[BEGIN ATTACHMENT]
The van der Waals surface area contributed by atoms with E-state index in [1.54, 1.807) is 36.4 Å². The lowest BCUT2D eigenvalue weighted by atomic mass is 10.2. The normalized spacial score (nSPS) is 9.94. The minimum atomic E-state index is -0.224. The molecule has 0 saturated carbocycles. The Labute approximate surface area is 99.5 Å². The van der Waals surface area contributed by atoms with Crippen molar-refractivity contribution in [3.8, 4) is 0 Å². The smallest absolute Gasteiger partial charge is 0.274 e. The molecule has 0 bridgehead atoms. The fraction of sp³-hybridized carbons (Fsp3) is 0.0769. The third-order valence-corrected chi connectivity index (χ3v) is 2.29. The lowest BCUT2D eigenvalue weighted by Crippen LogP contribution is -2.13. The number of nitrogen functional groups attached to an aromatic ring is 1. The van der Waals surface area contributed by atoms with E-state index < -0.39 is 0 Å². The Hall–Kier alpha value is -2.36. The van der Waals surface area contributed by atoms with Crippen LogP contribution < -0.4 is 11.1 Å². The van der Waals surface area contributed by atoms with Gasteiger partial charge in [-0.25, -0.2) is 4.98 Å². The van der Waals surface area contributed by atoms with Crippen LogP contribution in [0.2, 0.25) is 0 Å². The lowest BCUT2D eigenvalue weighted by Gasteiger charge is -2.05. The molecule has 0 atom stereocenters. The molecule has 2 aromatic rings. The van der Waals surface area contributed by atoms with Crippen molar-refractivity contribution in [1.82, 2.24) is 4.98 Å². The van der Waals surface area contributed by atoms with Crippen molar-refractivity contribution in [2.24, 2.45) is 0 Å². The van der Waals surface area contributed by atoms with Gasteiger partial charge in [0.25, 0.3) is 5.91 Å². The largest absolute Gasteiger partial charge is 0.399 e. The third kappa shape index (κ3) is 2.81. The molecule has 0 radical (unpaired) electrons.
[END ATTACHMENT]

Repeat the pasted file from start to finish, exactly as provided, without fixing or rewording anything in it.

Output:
The van der Waals surface area contributed by atoms with E-state index in [1.54, 1.807) is 36.4 Å². The lowest BCUT2D eigenvalue weighted by atomic mass is 10.2. The normalized spacial score (nSPS) is 9.94. The minimum atomic E-state index is -0.224. The molecule has 0 saturated carbocycles. The Labute approximate surface area is 99.5 Å². The van der Waals surface area contributed by atoms with Crippen molar-refractivity contribution in [3.8, 4) is 0 Å². The smallest absolute Gasteiger partial charge is 0.274 e. The molecule has 0 bridgehead atoms. The fraction of sp³-hybridized carbons (Fsp3) is 0.0769. The third-order valence-corrected chi connectivity index (χ3v) is 2.29. The lowest BCUT2D eigenvalue weighted by Crippen LogP contribution is -2.13. The number of nitrogen functional groups attached to an aromatic ring is 1. The van der Waals surface area contributed by atoms with E-state index < -0.39 is 0 Å². The Hall–Kier alpha value is -2.36. The van der Waals surface area contributed by atoms with Crippen LogP contribution < -0.4 is 11.1 Å². The van der Waals surface area contributed by atoms with Gasteiger partial charge in [-0.25, -0.2) is 4.98 Å². The van der Waals surface area contributed by atoms with Crippen LogP contribution in [0.2, 0.25) is 0 Å². The lowest BCUT2D eigenvalue weighted by Gasteiger charge is -2.05. The molecule has 0 atom stereocenters. The molecule has 2 aromatic rings. The van der Waals surface area contributed by atoms with Crippen molar-refractivity contribution in [1.82, 2.24) is 4.98 Å². The van der Waals surface area contributed by atoms with Crippen molar-refractivity contribution in [2.24, 2.45) is 0 Å². The van der Waals surface area contributed by atoms with Gasteiger partial charge in [0.25, 0.3) is 5.91 Å². The largest absolute Gasteiger partial charge is 0.399 e. The third kappa shape index (κ3) is 2.81. The molecule has 0 radical (unpaired) electrons.